Sadly, this saga did not end until many months after the owners obtained the original Court Order. The owners initiated another claim in 2006 against DCC 54 and nine individual directors seeking damages in excess of $450,000. The Corporation’s insurers refused to cover the directors against the owners’ claim which alleged bad faith. The parties ultimately settled with the Corporation paying a substantial sum to the owners.

There are many lessons to be learned by this case. One thing is for sure: if DCC 54, its directors and representatives had properly fulfilled their obligations, the Goodwins would not have had to live in a toxic environment and many thousands of dollars would have been saved.

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Williams Estate v CCC No. 66
Superior Court of Justice of Ontario
Court File No: 11-53224
Before: Justice Maranger
03 September 2015

Lise Mayrand in her capacity as executrix of the Estate of George Williams sued The CCC No. 66 for water damage caused to the estate’s condo unit. The claim alleges that the water infiltration was as a result of defects in the construction of the buildings common elements.

The issue first arose on 26 Dec 2009 when a significant amount of water infiltrated the condominium unit. A notice of action was issued on 22 Dec 2012. The original statement of claim was issued and filed on 20 Jan 2012. The statement of defence was filed on 25 July 2012.

The original claim addressed just the one claim of water infiltration the unit. However, there were ongoing water leaks into the unit. Evidence presented by expert reports confirmed that there were a series of leaks because of different reasons over a few years.

The plaintiff applied to have these other leaks added to the original application. The condo corporation resisted.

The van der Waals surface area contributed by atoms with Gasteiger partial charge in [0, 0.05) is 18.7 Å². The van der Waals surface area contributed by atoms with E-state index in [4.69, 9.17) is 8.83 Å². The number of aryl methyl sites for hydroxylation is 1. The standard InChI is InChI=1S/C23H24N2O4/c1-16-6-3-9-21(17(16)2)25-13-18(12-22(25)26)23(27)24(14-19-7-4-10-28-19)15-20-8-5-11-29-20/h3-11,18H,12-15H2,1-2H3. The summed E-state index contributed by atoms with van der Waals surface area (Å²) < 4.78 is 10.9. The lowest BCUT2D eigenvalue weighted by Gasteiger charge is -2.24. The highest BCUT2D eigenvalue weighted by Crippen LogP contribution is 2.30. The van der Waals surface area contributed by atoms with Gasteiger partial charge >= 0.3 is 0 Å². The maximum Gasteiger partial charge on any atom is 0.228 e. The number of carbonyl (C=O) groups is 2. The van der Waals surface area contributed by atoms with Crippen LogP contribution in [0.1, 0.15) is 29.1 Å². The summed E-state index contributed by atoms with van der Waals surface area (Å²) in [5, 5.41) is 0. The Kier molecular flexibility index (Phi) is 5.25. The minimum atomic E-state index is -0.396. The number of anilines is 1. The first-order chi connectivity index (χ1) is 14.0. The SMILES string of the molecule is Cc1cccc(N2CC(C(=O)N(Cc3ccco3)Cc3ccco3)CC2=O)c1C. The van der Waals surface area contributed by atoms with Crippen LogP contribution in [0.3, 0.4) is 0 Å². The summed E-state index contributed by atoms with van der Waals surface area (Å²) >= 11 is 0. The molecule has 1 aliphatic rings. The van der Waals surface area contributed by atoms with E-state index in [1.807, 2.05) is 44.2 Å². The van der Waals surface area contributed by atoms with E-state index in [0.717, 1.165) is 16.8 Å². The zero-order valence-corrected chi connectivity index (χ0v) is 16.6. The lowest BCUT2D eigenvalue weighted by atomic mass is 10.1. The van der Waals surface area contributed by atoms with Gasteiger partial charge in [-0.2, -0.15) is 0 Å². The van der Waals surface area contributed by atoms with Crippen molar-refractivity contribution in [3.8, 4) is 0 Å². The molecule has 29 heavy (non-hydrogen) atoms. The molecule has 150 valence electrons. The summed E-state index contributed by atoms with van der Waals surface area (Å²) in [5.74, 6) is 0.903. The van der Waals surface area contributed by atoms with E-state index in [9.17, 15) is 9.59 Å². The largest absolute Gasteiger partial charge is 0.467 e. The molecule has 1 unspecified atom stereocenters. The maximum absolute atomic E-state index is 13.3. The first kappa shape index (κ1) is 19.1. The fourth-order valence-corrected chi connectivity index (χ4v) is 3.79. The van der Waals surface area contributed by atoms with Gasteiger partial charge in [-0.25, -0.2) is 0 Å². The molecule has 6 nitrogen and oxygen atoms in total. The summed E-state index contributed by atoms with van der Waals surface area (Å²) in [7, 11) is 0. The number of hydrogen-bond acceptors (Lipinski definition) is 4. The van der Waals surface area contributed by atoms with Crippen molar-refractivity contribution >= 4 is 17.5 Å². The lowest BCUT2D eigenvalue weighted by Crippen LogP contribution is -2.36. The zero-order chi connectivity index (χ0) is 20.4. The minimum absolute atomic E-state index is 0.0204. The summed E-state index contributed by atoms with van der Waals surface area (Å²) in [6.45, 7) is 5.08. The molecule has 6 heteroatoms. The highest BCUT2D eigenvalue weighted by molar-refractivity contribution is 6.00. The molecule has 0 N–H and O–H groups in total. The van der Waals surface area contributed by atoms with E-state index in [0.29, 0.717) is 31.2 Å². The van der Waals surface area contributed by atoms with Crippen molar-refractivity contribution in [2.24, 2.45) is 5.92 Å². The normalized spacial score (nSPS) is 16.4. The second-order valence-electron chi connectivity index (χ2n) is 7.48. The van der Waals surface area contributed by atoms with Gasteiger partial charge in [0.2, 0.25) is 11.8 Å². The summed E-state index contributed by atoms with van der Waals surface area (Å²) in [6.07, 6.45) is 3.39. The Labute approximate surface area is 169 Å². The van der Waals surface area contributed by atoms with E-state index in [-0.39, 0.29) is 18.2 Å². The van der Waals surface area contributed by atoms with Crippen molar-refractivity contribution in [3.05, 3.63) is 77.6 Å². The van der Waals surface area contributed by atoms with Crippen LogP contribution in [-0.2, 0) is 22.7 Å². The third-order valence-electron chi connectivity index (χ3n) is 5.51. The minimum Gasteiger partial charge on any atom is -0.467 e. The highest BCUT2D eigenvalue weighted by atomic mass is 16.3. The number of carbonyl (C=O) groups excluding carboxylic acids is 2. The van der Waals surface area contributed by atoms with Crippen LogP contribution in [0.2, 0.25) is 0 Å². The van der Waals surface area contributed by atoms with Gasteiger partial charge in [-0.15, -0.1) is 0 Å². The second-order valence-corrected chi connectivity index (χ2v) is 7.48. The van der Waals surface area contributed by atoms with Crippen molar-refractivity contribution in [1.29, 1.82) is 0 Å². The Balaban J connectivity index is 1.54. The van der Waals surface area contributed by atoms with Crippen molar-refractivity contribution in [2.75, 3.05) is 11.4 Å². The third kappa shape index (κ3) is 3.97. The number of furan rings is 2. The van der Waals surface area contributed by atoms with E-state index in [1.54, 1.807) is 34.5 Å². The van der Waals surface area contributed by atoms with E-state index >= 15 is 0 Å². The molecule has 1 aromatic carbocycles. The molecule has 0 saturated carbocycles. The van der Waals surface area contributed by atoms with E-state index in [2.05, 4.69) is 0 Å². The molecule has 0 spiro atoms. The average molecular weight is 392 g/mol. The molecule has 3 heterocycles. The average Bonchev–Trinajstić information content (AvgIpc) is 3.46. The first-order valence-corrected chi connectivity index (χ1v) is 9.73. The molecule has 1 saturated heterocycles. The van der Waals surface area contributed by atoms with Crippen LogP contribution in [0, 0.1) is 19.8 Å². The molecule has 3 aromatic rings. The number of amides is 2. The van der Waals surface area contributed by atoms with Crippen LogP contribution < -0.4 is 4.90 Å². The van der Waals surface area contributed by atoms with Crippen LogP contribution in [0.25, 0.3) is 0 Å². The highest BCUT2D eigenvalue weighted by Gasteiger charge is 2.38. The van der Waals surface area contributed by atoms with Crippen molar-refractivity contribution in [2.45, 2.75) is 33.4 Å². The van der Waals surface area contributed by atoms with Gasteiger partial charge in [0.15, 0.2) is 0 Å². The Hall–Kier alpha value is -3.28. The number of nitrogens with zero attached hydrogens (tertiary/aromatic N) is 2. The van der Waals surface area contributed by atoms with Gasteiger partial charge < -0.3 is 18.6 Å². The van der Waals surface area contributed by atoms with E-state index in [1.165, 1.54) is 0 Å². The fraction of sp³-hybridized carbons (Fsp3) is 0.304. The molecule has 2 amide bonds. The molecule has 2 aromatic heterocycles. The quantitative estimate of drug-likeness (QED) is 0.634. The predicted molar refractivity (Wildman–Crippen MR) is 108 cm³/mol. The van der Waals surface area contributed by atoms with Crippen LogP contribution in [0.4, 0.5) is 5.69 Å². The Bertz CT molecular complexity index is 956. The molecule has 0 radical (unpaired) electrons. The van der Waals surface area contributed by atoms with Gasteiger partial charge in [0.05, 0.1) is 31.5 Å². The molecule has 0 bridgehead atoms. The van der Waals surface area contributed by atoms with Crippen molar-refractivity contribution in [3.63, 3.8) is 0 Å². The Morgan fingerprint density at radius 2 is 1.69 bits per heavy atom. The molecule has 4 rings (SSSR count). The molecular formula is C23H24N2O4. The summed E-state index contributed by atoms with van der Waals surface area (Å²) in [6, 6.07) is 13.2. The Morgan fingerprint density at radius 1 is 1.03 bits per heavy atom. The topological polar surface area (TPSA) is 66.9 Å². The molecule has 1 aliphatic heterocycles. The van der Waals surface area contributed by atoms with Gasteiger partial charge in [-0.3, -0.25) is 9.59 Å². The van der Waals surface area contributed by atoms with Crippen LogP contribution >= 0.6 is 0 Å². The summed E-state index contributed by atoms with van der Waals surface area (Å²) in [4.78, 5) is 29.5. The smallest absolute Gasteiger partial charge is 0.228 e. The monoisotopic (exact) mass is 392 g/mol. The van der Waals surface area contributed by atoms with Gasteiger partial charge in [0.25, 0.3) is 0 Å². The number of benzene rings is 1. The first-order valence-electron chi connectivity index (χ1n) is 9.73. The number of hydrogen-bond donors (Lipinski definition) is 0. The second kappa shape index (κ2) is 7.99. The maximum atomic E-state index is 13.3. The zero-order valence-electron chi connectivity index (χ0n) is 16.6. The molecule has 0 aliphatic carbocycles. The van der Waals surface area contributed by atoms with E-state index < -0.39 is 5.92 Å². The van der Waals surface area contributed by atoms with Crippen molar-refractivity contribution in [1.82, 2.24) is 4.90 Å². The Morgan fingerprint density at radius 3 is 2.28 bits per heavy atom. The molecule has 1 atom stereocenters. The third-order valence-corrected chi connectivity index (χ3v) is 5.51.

After a lot of evidence was heard, the judge allowed the application to include the additional water leaks because, in addition to other reasons, the condo corporation knew about them. However he recognized that the plaintiff was late in adding these new claims to the application so that would affect their being awarded costs.

On 26 November 2015, Justice Maranger ruled that there would be no costs awarded to the plaintiff.

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Williams Estate v CCC No. 66   (Part 2)
Superior Court of Justice of Ontario
Court File No: 11-53224
Before: Justice Beaudoin
04 December 2015

Motion For Leave to Appeal

PCC #66 seeks to appeal the earlier decision to allow the additional leaks be be included in the initial application.

The condo corporation main arguments were:
• A conflicting decision
• Good reason to doubt the correctness of the decision
• The owner should have used mediation and arbitration

After giving an explaination and his decsions on these arguments, Justice Beaudoin ruled that: "it was open to Justice Maranger to conclude, as he did, that all matters should be dealt within the action already commenced by the Plaintiff and he exercised his discretion appropriately. I conclude that there is no reason to doubt the correctness of his decision."

So the condo lost a second time.

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Williams Estate v CCC No. 66   (Part 2—Costs)
Superior Court of Justice of Ontario
Court File No: 11-53224
Before: Justice Beaudoin
02 February 2016

Costs Decision
This hearing was to determine costs due to CCC #66's failed attempt to be granted an appeal.

Mayrand's position
The owner asked for fees of $8,175 on a substantial indemnity basis, since the date of her offer, plus disbursements and taxes for a total amount of $9,385.

"She relies on section 131 of the Courts of Justice Act and the factors enumerated under Rule 57. Specifically, she invites me to consider her offer to settle dated October 5, 2015 which provided for the dismissal of the motion for leave to appeal with costs on a partial indemnity basis until the date of the offer, and on a substantial indemnity basis thereafter. Mayrand submits that she successfully beat her offer to settle and that she should have the benefit from that offer."